It had to happen sooner or later, although probably most of Canada would have preferred later, but it looks like federal politicians are finally recovered from their Christmas break. With them back at work it means we all have to start looking over our shoulders again to see what unpleasant surprises they have in store for us in the upcoming year.
One thing you have to say about this new Conservative Party government is that they are quicker off the mark then previous governments have shown themselves to be. They don't even have to introduce a policy for it to be condemned. They've made their intentions so clear right from the start that everyone knows what's coming and can try and take preventative action.
A prime example of this is Canada's strategy for dealing with the problem of illicit drugs and preventing their usage. In a report to be issued today Canada's record is criticized for being too in favour of law enforcement measures for dealing with illicit drugs, instead of treatment and preventative steps.
Five years ago the Auditor General of Canada said the programming needed to find a more balanced way of dealing with things, but according to the new report, prepared by four authors from the British Columbia Centre For Excellence in HIV/AIDS, government has not done anything to realize that goal. Using information collected through the Freedom on Information Act and the government web sites that promote programming the report shows that 73% of the budget is still being used for law enforcement projects.
The authors also point out that although the Drug Secretariat is supposed to be releasing reports every two years, they have failed to do so since 2003, and they have no system in place for proper evaluation of programming. Programs that are geared at prevention and treatment come under intense scrutiny by the government while the law enforcement programs are renewed without any regard to their success or failure.
The authors of the report point to the fact that there has been no discernable decline in illicit drug use in the past five years to emphasise the failure of programs like DARE, where police officers are sent into schools to preach against drug use, or the special Drug Courts. According to the authors of the report there has never been any scientific proof that law enforcement strategies on their own have any impact on usage numbers.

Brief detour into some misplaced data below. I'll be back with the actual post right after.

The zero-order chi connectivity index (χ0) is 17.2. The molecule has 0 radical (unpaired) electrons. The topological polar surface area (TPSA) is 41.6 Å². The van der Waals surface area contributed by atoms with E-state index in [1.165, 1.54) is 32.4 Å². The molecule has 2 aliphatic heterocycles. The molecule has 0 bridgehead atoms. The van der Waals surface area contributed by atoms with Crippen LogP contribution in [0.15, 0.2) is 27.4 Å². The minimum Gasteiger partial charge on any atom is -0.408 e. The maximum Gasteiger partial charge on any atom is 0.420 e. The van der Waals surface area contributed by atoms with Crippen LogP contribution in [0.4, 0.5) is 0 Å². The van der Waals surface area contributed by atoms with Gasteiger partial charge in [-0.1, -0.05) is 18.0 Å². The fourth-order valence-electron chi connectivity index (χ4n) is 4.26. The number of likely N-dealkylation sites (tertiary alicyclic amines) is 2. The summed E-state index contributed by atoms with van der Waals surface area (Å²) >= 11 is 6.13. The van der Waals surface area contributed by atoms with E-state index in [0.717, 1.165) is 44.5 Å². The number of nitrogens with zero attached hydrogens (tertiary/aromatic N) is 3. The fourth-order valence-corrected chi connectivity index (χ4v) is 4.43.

Even Fredericton Police Chief Barry MacKnight, who chairs the drug abuse committee of the Canadian Association of Chiefs of Police, says that his organization recognizes the need for a balanced approach to dealing with the issue of illicit drug use. Yesterday he confirmed that when he said that they've always endorsed the fact that communities need to deal with the issues of addiction and treatment as much as they do the criminal element.
While the source of the report may seem strange to some, coming from an HIV/AIDS organization, the authors state that their concern is the continual increase in numbers of HIV/AIDS case being caused by sharing needles. The medical bill for treating injection caused HIV/AIDS in the city of Vancouver alone is $215 million dollars a year. If nothing is done to prevent the use of illicit drugs these costs will continue to mount all across the country.
Of course this report is based on the programming of the previous government, so why release it now before the current government has had a chance to unveil their plan for dealing with illicit drug use. The answer is that the Conservative Party has made it clear all along that they are planning on taking even a harder line on law enforcement and doing even less in the way of providing funds for prevention and treatment.
While the previous government had been talking about the possible decriminalization of marijuana, the Conservatives promised in the last election campaign to scrape that plan and increase penalties for usage and make precursor drugs harder to come by. Not once did they make any mention of treatment or prevention programs.
In fact when contacted the government spokesperson made no bones about the fact that they will be putting an even heavier emphasise on law enforcement then prior governments. His claim that Canadians said that's what they want is somewhat spurious, as the majority of Canadians in previous polls had supported the idea of decriminalizing small amounts of marijuana.
According to the study that in spite of the high amounts of money already spent on law enforcement actual illicit drug use in Canada is on the rise, and with it so too the cost to the health cares system with the resulting increase in injection related cases of HIV/AIDS. Combine that with fact that there is no evidence that increased law enforcement programming decreases drug usage, the case for spending more energy on prevention, risk reduction, and treatment when it comes to illicit drugs becomes that much stronger.
But that doesn't seem to matter to our new government. According to Dr. Thomas Kerr, a professor in the University of British Columbia's medical faculty, and one of the reports authors, Canada does not have an evidence based drug policy. "I'm paid to treat disease and death, and I don't like what I'm seeing," he says. "There's way too much ideology and politics, and not enough science and principle."
Judging by the reactions coming from the office of the current Minister of Health, and the rest of the Conservative government, I don't think Dr. Kerr should be holding his breath waiting to see anything different soon.